PowerShell Desired State Configuration

Instead of speaking about PowerShell 5.0 which is offered to us by Microsoft since twodays, I’ll talk today about Desired State Configuration (DSC) the killer feature of PowerShell 4.0. I won’t talk about the rythm of the PowerShell releases ūüėÄ

What’s DSC ?

Do you know puppet ? i’m not talking about one of the scariest Stephen King book: Chucky, but the automation tools to deliver and configure IT infrastructure. Desired State Configuration is the Microsoft version of puppet¬†

Why you should use DSC ?

System administrators worries daily work is ensure that Windows Servers are always up t o date, are always secured and nothing is doing wrong a screwed delivery of installation of Windows.

Theses bring many actions, many processes some of them can be automatized, some of them no. Hopefully since the start of PowerShell most of them can be autmatized, but building a script to handle the configuration and the provisionning of a server is fastidious and every little change in the delivery cost longs hours of work scripting.

Also the check of this configuration is important to be sure that users have not installed crappy tools, and to ensure that your IIS farm is not corrupted.

More specifically, the use of DSC to deliver cloud infrastructure, is in my opinion where you’ll have the more improvement. It’ll cost less hours/days/months of scripting to ensure a proper system configuration why DSC resources reusables for all customers. Just use a Windows vhd/vmdk and with DSC you’ll have proper configuration.

How DSC works ?

Here we go ! Let’s talk about PowerShell ūüôā

At first, let’s see cmdlets for DSC

We have functions and cmdlets available. To start a DSC configuration, we first need to build a MOF file which will contains the DS Configuration. To ensure this task, we will use the Configuration function. DSC effectively use Managed Object Format file, a standard created by DMTF (Distributed Management Task Force) – if you read this blog ofently, you already have heard of this – in order to standardize the automation for ALL plateforms, this means, you’ll can in the future handle non Windows deployments, well maybe not in the few weeks ūüėČ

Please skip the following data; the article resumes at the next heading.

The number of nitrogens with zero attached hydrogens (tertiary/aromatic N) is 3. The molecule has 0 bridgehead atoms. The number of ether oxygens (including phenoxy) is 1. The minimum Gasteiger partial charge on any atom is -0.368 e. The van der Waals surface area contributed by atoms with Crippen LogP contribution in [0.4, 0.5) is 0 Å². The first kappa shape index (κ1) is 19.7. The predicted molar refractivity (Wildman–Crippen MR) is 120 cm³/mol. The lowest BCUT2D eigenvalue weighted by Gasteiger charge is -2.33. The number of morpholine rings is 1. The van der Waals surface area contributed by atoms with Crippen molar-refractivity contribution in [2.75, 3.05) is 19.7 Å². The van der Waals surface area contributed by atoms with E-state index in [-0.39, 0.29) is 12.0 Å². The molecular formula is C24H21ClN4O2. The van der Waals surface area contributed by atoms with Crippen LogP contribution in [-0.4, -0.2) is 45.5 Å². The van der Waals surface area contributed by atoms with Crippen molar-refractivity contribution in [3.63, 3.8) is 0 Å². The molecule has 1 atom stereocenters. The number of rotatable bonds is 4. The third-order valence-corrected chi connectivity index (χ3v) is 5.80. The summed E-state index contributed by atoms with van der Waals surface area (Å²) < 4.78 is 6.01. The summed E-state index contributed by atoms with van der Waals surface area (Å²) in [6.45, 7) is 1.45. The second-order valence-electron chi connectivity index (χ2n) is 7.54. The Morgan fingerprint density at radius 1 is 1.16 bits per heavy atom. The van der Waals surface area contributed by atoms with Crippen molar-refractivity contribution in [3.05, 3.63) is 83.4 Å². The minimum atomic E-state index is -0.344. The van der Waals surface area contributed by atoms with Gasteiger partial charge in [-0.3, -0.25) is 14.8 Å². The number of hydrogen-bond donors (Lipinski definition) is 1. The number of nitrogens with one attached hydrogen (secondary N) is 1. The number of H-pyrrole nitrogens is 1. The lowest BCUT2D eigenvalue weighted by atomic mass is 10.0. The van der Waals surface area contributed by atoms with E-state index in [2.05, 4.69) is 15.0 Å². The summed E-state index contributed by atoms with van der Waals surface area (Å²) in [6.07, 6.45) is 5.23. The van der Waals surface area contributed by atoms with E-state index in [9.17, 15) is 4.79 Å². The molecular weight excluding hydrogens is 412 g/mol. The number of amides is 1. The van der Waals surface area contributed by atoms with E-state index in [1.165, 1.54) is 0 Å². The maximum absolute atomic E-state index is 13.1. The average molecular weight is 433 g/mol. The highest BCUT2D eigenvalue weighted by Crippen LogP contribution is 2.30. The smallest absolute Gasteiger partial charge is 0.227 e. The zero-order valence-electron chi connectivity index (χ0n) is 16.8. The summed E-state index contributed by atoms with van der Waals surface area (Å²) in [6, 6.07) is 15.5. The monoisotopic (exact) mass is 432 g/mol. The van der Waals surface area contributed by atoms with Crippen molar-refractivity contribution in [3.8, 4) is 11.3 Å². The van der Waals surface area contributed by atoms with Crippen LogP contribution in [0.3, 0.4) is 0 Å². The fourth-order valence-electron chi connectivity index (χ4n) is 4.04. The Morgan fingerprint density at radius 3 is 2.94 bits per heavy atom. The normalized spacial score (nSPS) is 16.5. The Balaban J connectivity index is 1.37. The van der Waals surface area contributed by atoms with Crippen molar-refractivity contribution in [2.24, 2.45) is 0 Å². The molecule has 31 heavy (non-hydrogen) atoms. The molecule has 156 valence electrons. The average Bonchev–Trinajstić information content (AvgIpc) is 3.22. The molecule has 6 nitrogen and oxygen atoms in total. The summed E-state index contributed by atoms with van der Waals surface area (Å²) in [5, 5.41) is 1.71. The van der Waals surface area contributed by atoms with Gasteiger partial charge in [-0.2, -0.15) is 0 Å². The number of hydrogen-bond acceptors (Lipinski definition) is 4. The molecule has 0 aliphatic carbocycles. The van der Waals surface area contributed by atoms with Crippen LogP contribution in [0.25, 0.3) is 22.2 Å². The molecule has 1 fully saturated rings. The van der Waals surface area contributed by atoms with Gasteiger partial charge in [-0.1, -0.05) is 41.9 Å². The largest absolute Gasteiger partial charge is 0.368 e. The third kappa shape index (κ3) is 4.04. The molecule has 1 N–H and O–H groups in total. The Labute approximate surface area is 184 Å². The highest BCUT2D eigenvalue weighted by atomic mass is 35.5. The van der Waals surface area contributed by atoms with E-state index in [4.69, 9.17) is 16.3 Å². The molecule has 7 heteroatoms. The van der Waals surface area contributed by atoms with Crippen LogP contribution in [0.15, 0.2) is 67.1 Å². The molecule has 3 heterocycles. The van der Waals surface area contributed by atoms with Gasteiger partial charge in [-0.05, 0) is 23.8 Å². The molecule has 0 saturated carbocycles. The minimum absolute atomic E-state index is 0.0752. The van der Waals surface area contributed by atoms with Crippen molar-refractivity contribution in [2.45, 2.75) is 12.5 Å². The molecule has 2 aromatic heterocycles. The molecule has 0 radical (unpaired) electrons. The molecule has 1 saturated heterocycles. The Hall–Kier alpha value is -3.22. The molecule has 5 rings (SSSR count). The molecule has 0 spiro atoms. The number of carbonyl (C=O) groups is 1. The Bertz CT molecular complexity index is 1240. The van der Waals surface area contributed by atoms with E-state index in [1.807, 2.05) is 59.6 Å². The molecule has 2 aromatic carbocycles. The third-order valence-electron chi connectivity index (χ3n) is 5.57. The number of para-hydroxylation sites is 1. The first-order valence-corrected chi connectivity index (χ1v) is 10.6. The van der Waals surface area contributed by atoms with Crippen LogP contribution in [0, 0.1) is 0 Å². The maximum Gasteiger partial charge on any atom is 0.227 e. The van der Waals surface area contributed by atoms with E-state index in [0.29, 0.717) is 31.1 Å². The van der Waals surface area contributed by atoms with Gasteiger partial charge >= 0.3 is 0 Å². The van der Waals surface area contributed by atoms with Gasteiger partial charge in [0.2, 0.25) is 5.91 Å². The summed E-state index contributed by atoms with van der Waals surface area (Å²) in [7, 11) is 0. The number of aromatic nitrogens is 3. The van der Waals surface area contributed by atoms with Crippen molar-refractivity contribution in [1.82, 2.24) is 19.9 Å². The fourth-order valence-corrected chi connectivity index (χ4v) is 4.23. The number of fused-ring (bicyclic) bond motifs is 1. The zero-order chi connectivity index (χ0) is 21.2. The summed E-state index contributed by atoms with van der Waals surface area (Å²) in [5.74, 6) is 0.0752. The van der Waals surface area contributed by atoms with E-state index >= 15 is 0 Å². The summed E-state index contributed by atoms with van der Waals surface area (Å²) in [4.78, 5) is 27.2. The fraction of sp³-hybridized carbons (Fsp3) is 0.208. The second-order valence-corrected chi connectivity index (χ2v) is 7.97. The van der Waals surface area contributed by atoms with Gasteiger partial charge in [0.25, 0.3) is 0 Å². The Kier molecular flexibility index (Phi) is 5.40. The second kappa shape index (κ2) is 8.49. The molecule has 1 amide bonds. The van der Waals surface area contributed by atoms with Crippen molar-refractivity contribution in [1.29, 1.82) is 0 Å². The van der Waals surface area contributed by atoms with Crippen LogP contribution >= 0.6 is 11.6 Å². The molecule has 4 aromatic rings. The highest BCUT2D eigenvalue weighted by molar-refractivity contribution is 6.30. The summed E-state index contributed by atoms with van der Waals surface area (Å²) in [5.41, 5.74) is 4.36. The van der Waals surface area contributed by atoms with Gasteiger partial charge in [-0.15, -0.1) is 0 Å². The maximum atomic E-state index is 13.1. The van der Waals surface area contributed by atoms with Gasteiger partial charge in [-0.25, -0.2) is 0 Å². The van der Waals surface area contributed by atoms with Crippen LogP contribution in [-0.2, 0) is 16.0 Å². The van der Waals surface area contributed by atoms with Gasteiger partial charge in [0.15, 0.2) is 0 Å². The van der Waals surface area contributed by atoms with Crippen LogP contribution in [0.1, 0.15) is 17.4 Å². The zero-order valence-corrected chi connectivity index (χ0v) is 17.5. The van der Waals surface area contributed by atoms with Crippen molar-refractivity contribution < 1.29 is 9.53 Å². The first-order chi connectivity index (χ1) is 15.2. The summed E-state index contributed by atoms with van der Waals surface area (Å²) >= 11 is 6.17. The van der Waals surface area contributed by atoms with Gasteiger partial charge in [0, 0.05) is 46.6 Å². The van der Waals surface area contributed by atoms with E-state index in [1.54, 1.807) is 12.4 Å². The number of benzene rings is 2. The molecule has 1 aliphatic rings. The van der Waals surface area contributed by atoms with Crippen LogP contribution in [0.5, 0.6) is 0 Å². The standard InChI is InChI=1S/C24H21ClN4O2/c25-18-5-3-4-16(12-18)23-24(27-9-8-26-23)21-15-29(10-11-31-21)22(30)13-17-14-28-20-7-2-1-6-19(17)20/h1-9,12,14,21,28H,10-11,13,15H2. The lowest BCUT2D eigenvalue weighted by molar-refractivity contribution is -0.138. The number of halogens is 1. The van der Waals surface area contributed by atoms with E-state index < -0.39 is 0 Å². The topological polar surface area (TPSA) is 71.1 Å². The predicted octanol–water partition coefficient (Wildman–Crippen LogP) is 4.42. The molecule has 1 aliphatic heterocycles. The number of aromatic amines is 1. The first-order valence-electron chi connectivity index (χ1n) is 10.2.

If you launch the following one-liner, you’ll see that MOF are closely connected to CIM


By the way, why MOF and CIM are related ? The reason is explained on the DMTF site:

The Common Information Model (CIM) is described in the DMTF’s Managed Object Format (MOF), a language based on IDL (the Object Management Group’s Interface Definition Language). The MOF syntax is a way to describe object-oriented class and instance definitions in textual form, with the goals of human readability and parsing by a compiler. The main components of a MOF specification are textual descriptions of element qualifiers (meta-data about classes, properties, methods, etc.), comments and compiler directives, and the specific class and instance definitions that convey the semantics of the CIM Schema.

By default the resources availables for creating a MOF file for DSC in Configuration function are the followings:

Microsoft Server products releasing “waves” of additional resources, for today, 3 kits are availables :

  • Resource kit wave 1:¬†http://blogs.msdn.com/b/powershell/archive/2013/12/26/holiday-gift-desired-state-configuration-dsc-resource-kit-wave-1.aspx
  • Resource kit wave 2:¬†http://blogs.msdn.com/b/powershell/archive/2014/02/07/need-more-dsc-resources-announcing-dsc-resource-kit-wave-2.aspx
  • Resource kit wave 3:¬†http://blogs.msdn.com/b/powershell/archive/2014/03/28/dsc-resource-kit-wave-3.aspx